Despite barriers, Rohingya resettlement in Carlow deemed success
Report finds minority Muslim group faces difficulties with language and employment
Rohingya refugees continue their way after crossing from Myanmar into Palang Khali, Bangladesh, in November 2017: Some 64 members of the Rohingya community arrived in Ireland in 2009. Photograph: Hannah McKay
A report into the resettlement of more than 60 Rohingya people in Carlow more than a decade ago has warned of the educational and professional barriers still facing the minority Muslim group in Ireland’s southeast.
The report from the Carlow County Development Partnership, published on Friday, has described the programme as a success.
Most members of the group have faced racism and isolation during their time in the country and still sense a bias when it comes to employment, it warns. Some 64 members of the Rohingya community, including 41 children, arrived in Ireland in spring 2009 as part of a resettlement agreement between the Irish government and the UN Refugee Agency.
As programme refugees, the group immediately had the right to work and access to health, education and social welfare. They could apply for citizenship after three years rather than the usual five.
Education has been the “primary driver of progress and integration” within the Rohingya community, but the development of English language skill remains the “single most critical issue” for progress in education and work, notes the report. This requires “significant investment at the start” to allow people to reach their potential.
The report finds young children settled quickly into primary school and became fluent in English. However, those who started into secondary school have found life in Ireland far more challenging. Rohingya women have also struggled to grasp the English language as men are more likely engage with schools and public services on their behalf.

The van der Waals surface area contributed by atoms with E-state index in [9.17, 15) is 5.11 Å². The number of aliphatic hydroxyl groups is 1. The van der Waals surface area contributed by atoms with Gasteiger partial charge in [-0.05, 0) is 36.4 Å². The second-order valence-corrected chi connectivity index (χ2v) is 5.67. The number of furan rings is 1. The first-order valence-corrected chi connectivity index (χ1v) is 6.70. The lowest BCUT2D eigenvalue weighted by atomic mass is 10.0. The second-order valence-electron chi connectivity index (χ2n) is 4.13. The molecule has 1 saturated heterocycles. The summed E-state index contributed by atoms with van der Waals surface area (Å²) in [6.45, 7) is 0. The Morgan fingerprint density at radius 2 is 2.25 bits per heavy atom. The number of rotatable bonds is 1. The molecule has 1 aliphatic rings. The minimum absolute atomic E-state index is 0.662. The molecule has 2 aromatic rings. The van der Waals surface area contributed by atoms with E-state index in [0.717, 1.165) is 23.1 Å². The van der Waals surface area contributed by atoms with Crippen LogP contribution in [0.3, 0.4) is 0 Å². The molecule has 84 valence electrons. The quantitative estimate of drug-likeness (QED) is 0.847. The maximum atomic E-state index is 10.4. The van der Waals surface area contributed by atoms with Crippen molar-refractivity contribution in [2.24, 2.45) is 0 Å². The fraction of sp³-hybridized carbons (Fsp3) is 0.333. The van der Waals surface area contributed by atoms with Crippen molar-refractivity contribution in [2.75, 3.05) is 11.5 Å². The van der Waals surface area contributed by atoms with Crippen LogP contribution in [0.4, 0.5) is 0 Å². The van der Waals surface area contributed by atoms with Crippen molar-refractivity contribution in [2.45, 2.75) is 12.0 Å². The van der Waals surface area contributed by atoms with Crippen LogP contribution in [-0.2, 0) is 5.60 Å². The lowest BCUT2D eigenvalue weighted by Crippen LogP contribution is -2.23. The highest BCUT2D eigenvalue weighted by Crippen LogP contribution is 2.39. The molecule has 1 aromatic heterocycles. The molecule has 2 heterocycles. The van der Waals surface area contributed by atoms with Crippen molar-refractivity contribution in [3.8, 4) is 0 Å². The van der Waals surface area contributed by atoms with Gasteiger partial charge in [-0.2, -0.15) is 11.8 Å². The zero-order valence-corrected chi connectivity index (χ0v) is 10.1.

Often dubbed the most persecuted people in the world, the Rohingya people have endured decades of persecution and human rights abuses with hundreds of thousands fleeing their native Myanmar in 2017 after violence broke out in the northern Rakhine state.
Following the Government’s decision to welcome the Rohingya people, a resettlement committee was established in Carlow, while St Catherine’s Community Service Centre was chosen to lead the project.
As they had lived most of their lives in camps with no running water or private toilet facilities, a network of local volunteers was established to help support the families, writes the report.
While the resettlement programme was only due to last 16 months, it was extended to 2012 given the group’s needs. Many of the men struggled to secure work during the years of recession and only a small number have secured full-time work in the longer term.
Experience of racism
While the experience of the Rohingya community in Ireland has been largely positive, the report finds almost every interviewee had experienced racism in Carlow.
It notes that one young woman felt her hijab would be a barrier when trying to find work in the future. The Rohingya community was very much the vanguard for the acceptance of diversity in Carlow but have become deeply attached to the town, with only a handful leaving for other parts of Ireland, the report says.
Today, one in 10 people living in Co Carlow are foreign-born out of a population of 54,185 people.
Ten years after their arrival, the Rohingya are playing an active role in sport, culture and political activism and are “very grateful” for the support they’ve received.
However, local authorities and business need to break down mindsets and barriers by eliminating unconscious bias, says the report. It also warns that the State’s policy of dispersing refugees to smaller towns makes finding employment more difficult than it might be in larger cities.